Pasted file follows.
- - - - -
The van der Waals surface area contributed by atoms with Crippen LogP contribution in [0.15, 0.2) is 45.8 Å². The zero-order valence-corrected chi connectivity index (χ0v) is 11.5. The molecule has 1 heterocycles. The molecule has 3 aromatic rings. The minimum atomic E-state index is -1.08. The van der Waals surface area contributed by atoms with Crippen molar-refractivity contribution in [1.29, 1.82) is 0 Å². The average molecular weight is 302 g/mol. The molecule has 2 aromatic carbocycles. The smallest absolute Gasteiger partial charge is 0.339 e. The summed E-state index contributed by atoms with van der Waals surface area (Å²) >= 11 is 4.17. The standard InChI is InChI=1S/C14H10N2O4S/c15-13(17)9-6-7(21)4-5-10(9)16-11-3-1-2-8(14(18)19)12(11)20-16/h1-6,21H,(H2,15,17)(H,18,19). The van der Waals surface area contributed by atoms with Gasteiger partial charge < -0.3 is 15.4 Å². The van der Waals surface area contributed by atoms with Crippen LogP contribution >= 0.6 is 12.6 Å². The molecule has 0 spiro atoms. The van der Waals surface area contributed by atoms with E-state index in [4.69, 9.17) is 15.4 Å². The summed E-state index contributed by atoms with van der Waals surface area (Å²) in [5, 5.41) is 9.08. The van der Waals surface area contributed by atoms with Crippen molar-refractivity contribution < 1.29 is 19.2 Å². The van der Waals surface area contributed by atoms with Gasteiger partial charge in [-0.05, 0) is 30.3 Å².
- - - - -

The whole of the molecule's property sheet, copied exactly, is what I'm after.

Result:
The van der Waals surface area contributed by atoms with Crippen LogP contribution in [0.15, 0.2) is 45.8 Å². The zero-order valence-corrected chi connectivity index (χ0v) is 11.5. The molecule has 1 heterocycles. The molecule has 3 aromatic rings. The minimum atomic E-state index is -1.08. The van der Waals surface area contributed by atoms with Crippen molar-refractivity contribution in [1.29, 1.82) is 0 Å². The average molecular weight is 302 g/mol. The molecule has 2 aromatic carbocycles. The smallest absolute Gasteiger partial charge is 0.339 e. The summed E-state index contributed by atoms with van der Waals surface area (Å²) >= 11 is 4.17. The standard InChI is InChI=1S/C14H10N2O4S/c15-13(17)9-6-7(21)4-5-10(9)16-11-3-1-2-8(14(18)19)12(11)20-16/h1-6,21H,(H2,15,17)(H,18,19). The van der Waals surface area contributed by atoms with Gasteiger partial charge < -0.3 is 15.4 Å². The van der Waals surface area contributed by atoms with Crippen LogP contribution >= 0.6 is 12.6 Å². The molecule has 0 spiro atoms. The van der Waals surface area contributed by atoms with E-state index in [4.69, 9.17) is 15.4 Å². The summed E-state index contributed by atoms with van der Waals surface area (Å²) in [5, 5.41) is 9.08. The van der Waals surface area contributed by atoms with Crippen molar-refractivity contribution < 1.29 is 19.2 Å². The van der Waals surface area contributed by atoms with Gasteiger partial charge in [-0.05, 0) is 30.3 Å².